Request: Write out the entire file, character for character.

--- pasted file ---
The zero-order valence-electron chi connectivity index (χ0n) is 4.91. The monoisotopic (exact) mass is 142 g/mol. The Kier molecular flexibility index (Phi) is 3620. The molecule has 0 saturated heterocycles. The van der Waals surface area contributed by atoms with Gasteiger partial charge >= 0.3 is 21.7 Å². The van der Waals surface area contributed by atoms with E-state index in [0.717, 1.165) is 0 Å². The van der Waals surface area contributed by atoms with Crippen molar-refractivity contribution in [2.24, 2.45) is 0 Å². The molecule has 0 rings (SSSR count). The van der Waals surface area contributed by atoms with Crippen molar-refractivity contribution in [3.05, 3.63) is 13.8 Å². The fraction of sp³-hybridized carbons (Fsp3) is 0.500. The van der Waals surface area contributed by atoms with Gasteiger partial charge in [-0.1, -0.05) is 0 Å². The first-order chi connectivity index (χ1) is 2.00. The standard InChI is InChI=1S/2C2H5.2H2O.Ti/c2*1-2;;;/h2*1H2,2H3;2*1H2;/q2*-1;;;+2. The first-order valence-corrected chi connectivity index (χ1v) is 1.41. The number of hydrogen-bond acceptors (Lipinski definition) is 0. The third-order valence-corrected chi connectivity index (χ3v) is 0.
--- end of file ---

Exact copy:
The zero-order valence-electron chi connectivity index (χ0n) is 4.91. The monoisotopic (exact) mass is 142 g/mol. The Kier molecular flexibility index (Phi) is 3620. The molecule has 0 saturated heterocycles. The van der Waals surface area contributed by atoms with Gasteiger partial charge >= 0.3 is 21.7 Å². The van der Waals surface area contributed by atoms with E-state index in [0.717, 1.165) is 0 Å². The van der Waals surface area contributed by atoms with Crippen molar-refractivity contribution in [2.24, 2.45) is 0 Å². The molecule has 0 rings (SSSR count). The van der Waals surface area contributed by atoms with Crippen molar-refractivity contribution in [3.05, 3.63) is 13.8 Å². The fraction of sp³-hybridized carbons (Fsp3) is 0.500. The van der Waals surface area contributed by atoms with Gasteiger partial charge in [-0.1, -0.05) is 0 Å². The first-order chi connectivity index (χ1) is 2.00. The standard InChI is InChI=1S/2C2H5.2H2O.Ti/c2*1-2;;;/h2*1H2,2H3;2*1H2;/q2*-1;;;+2. The first-order valence-corrected chi connectivity index (χ1v) is 1.41. The number of hydrogen-bond acceptors (Lipinski definition) is 0. The third-order valence-corrected chi connectivity index (χ3v) is 0.